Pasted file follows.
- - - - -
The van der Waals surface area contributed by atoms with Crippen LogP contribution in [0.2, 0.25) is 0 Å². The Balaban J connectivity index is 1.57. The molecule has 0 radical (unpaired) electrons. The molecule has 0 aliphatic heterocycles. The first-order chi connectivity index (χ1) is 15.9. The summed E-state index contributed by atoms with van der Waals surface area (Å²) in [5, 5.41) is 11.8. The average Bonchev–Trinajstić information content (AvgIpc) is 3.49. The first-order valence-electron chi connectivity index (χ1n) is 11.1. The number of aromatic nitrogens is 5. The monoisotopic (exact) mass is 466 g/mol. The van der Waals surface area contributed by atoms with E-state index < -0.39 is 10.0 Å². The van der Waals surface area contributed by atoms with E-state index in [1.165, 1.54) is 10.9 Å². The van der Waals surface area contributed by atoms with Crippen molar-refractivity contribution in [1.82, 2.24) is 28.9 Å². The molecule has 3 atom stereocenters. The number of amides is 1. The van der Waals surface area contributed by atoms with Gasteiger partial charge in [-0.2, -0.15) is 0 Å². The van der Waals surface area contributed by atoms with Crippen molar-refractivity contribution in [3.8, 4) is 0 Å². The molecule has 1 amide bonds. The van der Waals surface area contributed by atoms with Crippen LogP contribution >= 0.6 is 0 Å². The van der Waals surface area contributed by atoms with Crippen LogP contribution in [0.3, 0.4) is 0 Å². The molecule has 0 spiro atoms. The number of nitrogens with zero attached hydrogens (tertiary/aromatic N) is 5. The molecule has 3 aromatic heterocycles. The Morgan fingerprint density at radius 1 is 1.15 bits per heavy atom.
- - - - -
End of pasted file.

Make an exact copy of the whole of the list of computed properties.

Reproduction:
The van der Waals surface area contributed by atoms with Crippen LogP contribution in [0.2, 0.25) is 0 Å². The Balaban J connectivity index is 1.57. The molecule has 0 radical (unpaired) electrons. The molecule has 0 aliphatic heterocycles. The first-order chi connectivity index (χ1) is 15.9. The summed E-state index contributed by atoms with van der Waals surface area (Å²) in [5, 5.41) is 11.8. The average Bonchev–Trinajstić information content (AvgIpc) is 3.49. The first-order valence-electron chi connectivity index (χ1n) is 11.1. The number of aromatic nitrogens is 5. The monoisotopic (exact) mass is 466 g/mol. The van der Waals surface area contributed by atoms with E-state index < -0.39 is 10.0 Å². The van der Waals surface area contributed by atoms with E-state index in [1.165, 1.54) is 10.9 Å². The van der Waals surface area contributed by atoms with Crippen molar-refractivity contribution in [1.82, 2.24) is 28.9 Å². The molecule has 3 atom stereocenters. The number of amides is 1. The van der Waals surface area contributed by atoms with Gasteiger partial charge in [-0.2, -0.15) is 0 Å². The van der Waals surface area contributed by atoms with Crippen molar-refractivity contribution in [3.8, 4) is 0 Å². The molecule has 1 amide bonds. The van der Waals surface area contributed by atoms with Crippen LogP contribution >= 0.6 is 0 Å². The van der Waals surface area contributed by atoms with Crippen LogP contribution in [0.3, 0.4) is 0 Å². The molecule has 0 spiro atoms. The number of nitrogens with zero attached hydrogens (tertiary/aromatic N) is 5. The molecule has 3 aromatic heterocycles. The Morgan fingerprint density at radius 1 is 1.15 bits per heavy atom.